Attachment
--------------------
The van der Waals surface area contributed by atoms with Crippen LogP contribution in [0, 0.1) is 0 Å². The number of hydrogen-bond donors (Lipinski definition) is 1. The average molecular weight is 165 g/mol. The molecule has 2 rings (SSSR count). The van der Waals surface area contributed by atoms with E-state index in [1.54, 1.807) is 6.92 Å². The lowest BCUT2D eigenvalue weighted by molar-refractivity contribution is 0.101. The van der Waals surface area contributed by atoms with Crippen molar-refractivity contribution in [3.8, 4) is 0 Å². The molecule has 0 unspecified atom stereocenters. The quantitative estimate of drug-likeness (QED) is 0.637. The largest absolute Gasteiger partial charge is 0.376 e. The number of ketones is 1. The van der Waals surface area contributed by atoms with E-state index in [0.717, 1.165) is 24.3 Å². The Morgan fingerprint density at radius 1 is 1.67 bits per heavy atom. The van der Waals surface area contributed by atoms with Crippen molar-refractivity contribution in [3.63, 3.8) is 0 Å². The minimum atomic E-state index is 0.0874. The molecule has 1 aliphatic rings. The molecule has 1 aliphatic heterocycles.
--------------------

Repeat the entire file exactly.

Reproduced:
The van der Waals surface area contributed by atoms with Crippen LogP contribution in [0, 0.1) is 0 Å². The number of hydrogen-bond donors (Lipinski definition) is 1. The average molecular weight is 165 g/mol. The molecule has 2 rings (SSSR count). The van der Waals surface area contributed by atoms with E-state index in [1.54, 1.807) is 6.92 Å². The lowest BCUT2D eigenvalue weighted by molar-refractivity contribution is 0.101. The van der Waals surface area contributed by atoms with Crippen molar-refractivity contribution in [3.8, 4) is 0 Å². The molecule has 0 unspecified atom stereocenters. The quantitative estimate of drug-likeness (QED) is 0.637. The largest absolute Gasteiger partial charge is 0.376 e. The number of ketones is 1. The van der Waals surface area contributed by atoms with E-state index in [0.717, 1.165) is 24.3 Å². The Morgan fingerprint density at radius 1 is 1.67 bits per heavy atom. The van der Waals surface area contributed by atoms with Crippen molar-refractivity contribution in [3.63, 3.8) is 0 Å². The minimum atomic E-state index is 0.0874. The molecule has 1 aliphatic rings. The molecule has 1 aliphatic heterocycles.